Monthly Archives: December 2007

Great Nonprofits – An Interview with Perla Ni

A message on the npEnterprise listserv mentioned a list of blogs centered around social entrepreneurship. This list included several that I haven’t seen and may need to add to my own links. It also included Beth Kanter’s blog, which I haven’t visited in a while. I surfed on over and found this interview with Perla Ni, former publisher of the Stanford Social Innovation Review and founder of Great Nonprofits.

Marketing Metrics

Catching up on some of my HBS Working Knowledge newsletter reading, I found an interesting Q&A with Professor Gail McGovern. She discusses some of the major changes in marketing strategy in the past decade, particularly CRM. Particularly salient is this point:

“Indeed, popular metrics such as customer satisfaction, acquisition, and retention have turned out to be very poor indicators of customers’ true perceptions or the success of marketing activities. Often, they’re downright misleading. High overall customer satisfaction scores, for example, often mask narrow but important pain points—areas of major dissatisfaction—such as unhappiness with poor customer service or long wait times.”

She then goes on to promote the executive dashboard – a concept that seems to be all the rage lately. When our team evaluated software vendors at the Museum, the inclusion of a comprehensive yet user-friendly dashboard giving an overview of the Museum’s current business position was a key component. Of course, as with any data-driven tool, a dashboard is only as good as the data included (i.e. the old programming mantra, “garbage in, garbage out.”). Knowing which measures are important as actual business drivers and which measures are merely distractions is obviously the key. The best way to figure this out seems to be the key lesson that was hammered into my team as we defeated the competition in our Marketing Strategy simulation in business school: listen to your customers.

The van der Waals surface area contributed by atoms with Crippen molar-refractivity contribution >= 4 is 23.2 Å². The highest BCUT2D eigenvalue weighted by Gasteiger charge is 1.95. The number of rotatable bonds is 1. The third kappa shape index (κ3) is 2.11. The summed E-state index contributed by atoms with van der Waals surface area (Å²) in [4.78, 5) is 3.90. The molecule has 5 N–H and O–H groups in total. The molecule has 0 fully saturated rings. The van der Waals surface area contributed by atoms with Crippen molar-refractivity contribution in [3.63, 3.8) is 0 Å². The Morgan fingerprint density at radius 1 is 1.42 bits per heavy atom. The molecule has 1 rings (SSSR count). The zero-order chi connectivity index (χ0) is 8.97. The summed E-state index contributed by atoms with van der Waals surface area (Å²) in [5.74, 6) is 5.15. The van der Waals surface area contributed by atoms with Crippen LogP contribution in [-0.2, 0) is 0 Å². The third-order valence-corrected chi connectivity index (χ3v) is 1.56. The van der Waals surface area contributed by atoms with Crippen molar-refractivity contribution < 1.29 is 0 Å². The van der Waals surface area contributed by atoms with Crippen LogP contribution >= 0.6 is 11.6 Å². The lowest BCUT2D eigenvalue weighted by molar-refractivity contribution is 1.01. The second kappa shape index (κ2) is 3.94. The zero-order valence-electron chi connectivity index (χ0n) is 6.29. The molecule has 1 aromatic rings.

Real estate, social entrepreneurship, spirituality and more…

I’m back at work after a brief holiday break with my wife and her parents – it feels great to eat too much and just spend time relaxing with family during the holidays! My mother-in-law (MIL), a doctor, is not usually conversant in social entrepreneurship, so she shocked me by letting me know about a social venture I hadn’t heard about yet! I thought that the hot socially-conscious gift this year was the goat, given to families and communities in need throughout the world through organizations like World Vision and Mercy Corps. However, according to the mainstream media that my MIL has been watching, the hot gift is actually The Giving Tree GiveCard™.

The GiveCard is a pre-paid MasterCard® gift card, with a twist. In order to activate the card, the gift recipient must go online and donate 10% of the value of the card to the charity of his/her choice (any non-profit listed in GuideStar). The Nashville, TN company Giving Tree, LLC seems to have hit a home run, garnering this much attention for its flagship product in the few months since an October press release announced both the product and the formation of the company. A for-profit company targeting socially conscious consumers, Giving Tree hopes to have a dual social impact: 1) It teaches gift recipients (often children and teens) the rewards of philanthropy, and 2) It raises money for non-profits. I give them kudos for great marketing, a name that’s easy to remember (and brings strong emotional associations with Shel Silverstein’s book), and a clever way to tap into the socially conscious consumer who wants to teach philanthropy to their kids in a way that won’t engender anger and resentment (e.g. “I wanted new games for my Wii, but my dad just gave me a card saying that I gave a goat to some family in Africa”).